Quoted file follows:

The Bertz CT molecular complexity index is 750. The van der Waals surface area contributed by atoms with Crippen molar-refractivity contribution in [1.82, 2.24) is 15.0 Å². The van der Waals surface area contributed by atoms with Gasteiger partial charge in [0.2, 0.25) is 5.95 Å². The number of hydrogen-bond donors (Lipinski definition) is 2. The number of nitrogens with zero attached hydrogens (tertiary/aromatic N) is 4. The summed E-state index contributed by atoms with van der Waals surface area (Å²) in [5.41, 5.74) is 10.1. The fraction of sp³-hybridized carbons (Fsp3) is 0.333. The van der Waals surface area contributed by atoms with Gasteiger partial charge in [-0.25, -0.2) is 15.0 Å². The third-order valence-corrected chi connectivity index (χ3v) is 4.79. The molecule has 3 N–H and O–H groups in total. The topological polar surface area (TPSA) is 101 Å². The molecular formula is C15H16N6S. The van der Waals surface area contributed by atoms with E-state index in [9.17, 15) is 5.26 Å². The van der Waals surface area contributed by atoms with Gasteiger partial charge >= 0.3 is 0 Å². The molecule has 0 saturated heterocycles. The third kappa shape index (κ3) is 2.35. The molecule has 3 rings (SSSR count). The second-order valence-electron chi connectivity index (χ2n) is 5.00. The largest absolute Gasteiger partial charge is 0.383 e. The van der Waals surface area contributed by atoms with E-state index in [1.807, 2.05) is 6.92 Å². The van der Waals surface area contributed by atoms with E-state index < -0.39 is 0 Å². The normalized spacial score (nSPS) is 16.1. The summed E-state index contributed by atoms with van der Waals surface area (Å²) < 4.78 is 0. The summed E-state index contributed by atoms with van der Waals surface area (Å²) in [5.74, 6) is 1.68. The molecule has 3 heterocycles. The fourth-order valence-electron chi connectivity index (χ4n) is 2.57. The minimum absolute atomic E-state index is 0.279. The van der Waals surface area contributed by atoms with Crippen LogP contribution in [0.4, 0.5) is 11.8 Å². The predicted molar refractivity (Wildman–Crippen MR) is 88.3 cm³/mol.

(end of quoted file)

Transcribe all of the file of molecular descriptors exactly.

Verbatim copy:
The Bertz CT molecular complexity index is 750. The van der Waals surface area contributed by atoms with Crippen molar-refractivity contribution in [1.82, 2.24) is 15.0 Å². The van der Waals surface area contributed by atoms with Gasteiger partial charge in [0.2, 0.25) is 5.95 Å². The number of hydrogen-bond donors (Lipinski definition) is 2. The number of nitrogens with zero attached hydrogens (tertiary/aromatic N) is 4. The summed E-state index contributed by atoms with van der Waals surface area (Å²) in [5.41, 5.74) is 10.1. The fraction of sp³-hybridized carbons (Fsp3) is 0.333. The van der Waals surface area contributed by atoms with Gasteiger partial charge in [-0.25, -0.2) is 15.0 Å². The third-order valence-corrected chi connectivity index (χ3v) is 4.79. The molecule has 3 N–H and O–H groups in total. The topological polar surface area (TPSA) is 101 Å². The molecular formula is C15H16N6S. The van der Waals surface area contributed by atoms with E-state index in [9.17, 15) is 5.26 Å². The van der Waals surface area contributed by atoms with Gasteiger partial charge >= 0.3 is 0 Å². The molecule has 0 saturated heterocycles. The third kappa shape index (κ3) is 2.35. The molecule has 3 rings (SSSR count). The second-order valence-electron chi connectivity index (χ2n) is 5.00. The largest absolute Gasteiger partial charge is 0.383 e. The van der Waals surface area contributed by atoms with E-state index in [1.807, 2.05) is 6.92 Å². The van der Waals surface area contributed by atoms with E-state index < -0.39 is 0 Å². The normalized spacial score (nSPS) is 16.1. The summed E-state index contributed by atoms with van der Waals surface area (Å²) < 4.78 is 0. The summed E-state index contributed by atoms with van der Waals surface area (Å²) in [5.74, 6) is 1.68. The molecule has 3 heterocycles. The fourth-order valence-electron chi connectivity index (χ4n) is 2.57. The minimum absolute atomic E-state index is 0.279. The van der Waals surface area contributed by atoms with Crippen LogP contribution in [0.4, 0.5) is 11.8 Å². The predicted molar refractivity (Wildman–Crippen MR) is 88.3 cm³/mol.